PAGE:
What a person ingests can have a dramatic impact upon the person's health for better or for worse. Ayurvedics, TCM, and naturopaths believe that diet is critical to disease prevention and health promotion. Most holistic practitioners would prescribe a specific diet based upon the individual's particular body type and imbalance and their specific training. A review of the many Eastern diet approaches is well beyond the scope of this chapter. It is therefore recommended that persons with PD seek out a licensed nutritionist either Western or Eastern trained to help develop a proper diet. Though there is no specific diet proven to prevent or slow the progression of PD, some general guidelines (5,11) to consider are as follows:
1. minimize alcohol intake,
2. avoid high sugar containing foods (desserts, candy, soft drinks),
3. avoid artificial sweeteners (i.e., aspartame),
4. reduce processed foods with added chemicals/preservatives,
5. avoid well water and consider purified or filtered water,
6. avoid foods sprayed with pesticides (nonorganic fruits, vegetables, coffee),
7. lower dairy products, especially nonorganic milk,
8. eat a high fiber diet,
9. eat foods rich in antioxidants, 10. eat good fats.
Reduction of high sugar or a low glycemic diet is something to consider. Many holistic practitioners believe a diet that avoids high levels of blood sugar is critical to reduce inflammation and balance the endocrine system for optimal health and disease prevention. Foods rich in carbohydrates can be evaluated by their glycemic index. A low glycemic index is preferred as it is less likely to cause a high blood sugar level. White rice, pasta and breads, desserts, and candy are some foods known to have high glycemic indexes. Eating carbohydrates in combination with equal amounts of fiber and good fat is also recommended.
Maximizing digestion of food is important as the gastrointestinal system may be slowed in PD. Constipation, abdominal bloating, and nausea may result from PD or as side effects from the conventional medications used to treat PD. One can improve digestion by eating smaller, more frequent meals, adequately chewing to break food down into smaller more digestible pieces, drinking 64 ounces of water or liquid, and eating high amounts of fiber (25—30 g) on a daily basis. Foods rich in fiber are nonprocessed fresh fruits and vegetables and whole grains. In addition, supplements to aid in digestion by breaking down protein include pepsin, betaine hydrochloride, and bromelain. Ingestion of probiotics (acidophilus), found in capsule form and in yogurt and miso, helps promote healthy gut bacteria and minimize intestinal inflammation and malabsorption.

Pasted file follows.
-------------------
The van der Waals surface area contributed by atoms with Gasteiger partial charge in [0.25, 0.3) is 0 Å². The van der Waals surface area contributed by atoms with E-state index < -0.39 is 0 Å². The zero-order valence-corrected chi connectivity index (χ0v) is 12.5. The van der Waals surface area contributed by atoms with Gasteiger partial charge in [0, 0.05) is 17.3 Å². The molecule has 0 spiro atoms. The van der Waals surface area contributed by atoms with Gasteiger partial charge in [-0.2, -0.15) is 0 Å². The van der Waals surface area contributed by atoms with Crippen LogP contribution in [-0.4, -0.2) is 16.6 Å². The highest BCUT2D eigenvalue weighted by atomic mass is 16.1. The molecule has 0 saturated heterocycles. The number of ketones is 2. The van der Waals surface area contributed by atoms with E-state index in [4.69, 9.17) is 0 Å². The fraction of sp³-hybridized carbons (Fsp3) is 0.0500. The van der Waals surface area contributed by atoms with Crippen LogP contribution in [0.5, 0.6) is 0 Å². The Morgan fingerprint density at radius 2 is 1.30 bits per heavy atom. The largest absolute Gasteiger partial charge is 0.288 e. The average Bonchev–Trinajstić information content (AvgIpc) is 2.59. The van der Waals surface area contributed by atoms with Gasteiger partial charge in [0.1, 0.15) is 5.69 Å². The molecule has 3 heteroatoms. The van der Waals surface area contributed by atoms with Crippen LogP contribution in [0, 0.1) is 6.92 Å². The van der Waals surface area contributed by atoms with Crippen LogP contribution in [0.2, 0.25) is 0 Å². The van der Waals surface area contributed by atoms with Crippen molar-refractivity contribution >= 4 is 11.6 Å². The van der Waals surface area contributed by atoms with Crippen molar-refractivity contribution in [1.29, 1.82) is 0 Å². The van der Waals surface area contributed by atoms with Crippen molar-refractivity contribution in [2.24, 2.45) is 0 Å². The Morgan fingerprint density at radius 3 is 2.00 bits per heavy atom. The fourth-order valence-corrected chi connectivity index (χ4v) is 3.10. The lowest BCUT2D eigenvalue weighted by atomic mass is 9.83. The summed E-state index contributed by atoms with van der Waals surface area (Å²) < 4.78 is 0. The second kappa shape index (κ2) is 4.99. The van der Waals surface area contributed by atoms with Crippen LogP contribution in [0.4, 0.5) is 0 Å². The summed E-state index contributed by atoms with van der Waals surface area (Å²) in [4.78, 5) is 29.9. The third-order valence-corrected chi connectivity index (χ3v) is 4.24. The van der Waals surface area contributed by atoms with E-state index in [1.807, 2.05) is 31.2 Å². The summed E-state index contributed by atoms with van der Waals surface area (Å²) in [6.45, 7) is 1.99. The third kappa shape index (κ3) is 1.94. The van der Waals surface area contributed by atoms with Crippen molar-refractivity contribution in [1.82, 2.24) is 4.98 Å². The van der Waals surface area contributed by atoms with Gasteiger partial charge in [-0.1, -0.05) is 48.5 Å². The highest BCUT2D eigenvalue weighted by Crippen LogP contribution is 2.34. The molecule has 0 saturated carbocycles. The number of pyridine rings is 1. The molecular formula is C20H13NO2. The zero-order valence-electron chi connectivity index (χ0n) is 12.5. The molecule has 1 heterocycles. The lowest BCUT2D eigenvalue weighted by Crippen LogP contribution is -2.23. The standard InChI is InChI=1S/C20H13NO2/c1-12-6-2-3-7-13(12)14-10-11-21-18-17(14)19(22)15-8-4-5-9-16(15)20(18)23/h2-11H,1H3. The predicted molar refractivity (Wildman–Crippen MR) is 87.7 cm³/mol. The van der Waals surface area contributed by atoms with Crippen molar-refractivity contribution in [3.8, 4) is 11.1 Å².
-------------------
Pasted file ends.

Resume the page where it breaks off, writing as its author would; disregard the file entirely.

Eating good fats and avoiding bad fats should be part of any healthy diet. The best fats are the omega-3 fatty acids found in certain fish and often referred to as fish oil. The best food sources of these fats are salmon, tuna, herring, mackerel, sardines, and anchovies. Wild ocean fish have a higher content of the omega-3 fatty acids than farm-raised fish; some fish such as swordfish, mackerel, and shark, despite having high good fat content, should be avoided due to high toxin ratings. Fish oil can also be taken in supplement forms often called omega-3 fatty acids. Additional sources of healthy fats are found in olive oil, avocados, fish, and nuts. Foods to avoid are those labeled as irans-monosaturated and hydrogenated or partially hydrogenated, such as many margarines, crackers, cookies, processed snacks (pretzels, potato chips), shortening, cooking oils, and fast foods.
Foods rich in antioxidants should be part of a daily diet. These include most fresh fruits and vegetables. Blueberries receive the highest antioxidant score with basic science studies showing reduced age-related changes in brain cells and cognitive function in rats treated with a blueberry-supplemented diet (12). Another study reported middle-aged rats treated with blueberry extract to have improved brain transplant cell survival and growth in the hippocampus (13). Cyanohydrox-ybutene may increase glutathione and can be found in broccoli, cauliflower, brus-sel sprouts, and cabbage. Other detoxifying and DNA-supporting extracts include luteolin found in basil, parsley, celery, and artichokes, ellagic acid found in raspberries and strawberries, sulphorophane and glucosinolates found in broccoli, and polyphenol in green tea. Foods rich in the antioxidant vitamin E include nuts, wheat germ, spinach, and green leafy vegetables and those rich in vitamin C include citrus fruits. Though there are no clinical studies to support a particular diet for the treatment of PD, the potential impact of diet on PD has led the National Institute of Neurological Disorders and Stroke and the National Center for Complementary Medicine to fund future research to examine whether antioxidants, folate, coffee, fats, alcohol, and dairy products can have a positive impact on the symptoms and/or progression of PD.
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